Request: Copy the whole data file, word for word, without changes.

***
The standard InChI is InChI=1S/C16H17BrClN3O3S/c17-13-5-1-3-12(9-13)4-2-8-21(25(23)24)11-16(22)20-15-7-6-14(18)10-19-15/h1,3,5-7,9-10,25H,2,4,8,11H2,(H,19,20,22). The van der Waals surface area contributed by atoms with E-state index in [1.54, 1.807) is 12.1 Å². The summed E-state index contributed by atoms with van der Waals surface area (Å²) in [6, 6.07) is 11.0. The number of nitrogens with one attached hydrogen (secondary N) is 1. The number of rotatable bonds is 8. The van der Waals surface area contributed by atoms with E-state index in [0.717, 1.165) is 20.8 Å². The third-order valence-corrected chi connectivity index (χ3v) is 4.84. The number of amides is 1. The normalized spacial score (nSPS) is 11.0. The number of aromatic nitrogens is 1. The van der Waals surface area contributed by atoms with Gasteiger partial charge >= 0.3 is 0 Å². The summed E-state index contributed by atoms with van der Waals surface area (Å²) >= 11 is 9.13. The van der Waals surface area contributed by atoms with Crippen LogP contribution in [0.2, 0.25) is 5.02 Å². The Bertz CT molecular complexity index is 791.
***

The standard InChI is InChI=1S/C16H17BrClN3O3S/c17-13-5-1-3-12(9-13)4-2-8-21(25(23)24)11-16(22)20-15-7-6-14(18)10-19-15/h1,3,5-7,9-10,25H,2,4,8,11H2,(H,19,20,22). The van der Waals surface area contributed by atoms with E-state index in [1.54, 1.807) is 12.1 Å². The summed E-state index contributed by atoms with van der Waals surface area (Å²) in [6, 6.07) is 11.0. The number of nitrogens with one attached hydrogen (secondary N) is 1. The number of rotatable bonds is 8. The van der Waals surface area contributed by atoms with E-state index in [0.717, 1.165) is 20.8 Å². The third-order valence-corrected chi connectivity index (χ3v) is 4.84. The number of amides is 1. The normalized spacial score (nSPS) is 11.0. The number of aromatic nitrogens is 1. The van der Waals surface area contributed by atoms with Gasteiger partial charge >= 0.3 is 0 Å². The summed E-state index contributed by atoms with van der Waals surface area (Å²) >= 11 is 9.13. The van der Waals surface area contributed by atoms with Crippen LogP contribution in [0.2, 0.25) is 5.02 Å². The Bertz CT molecular complexity index is 791.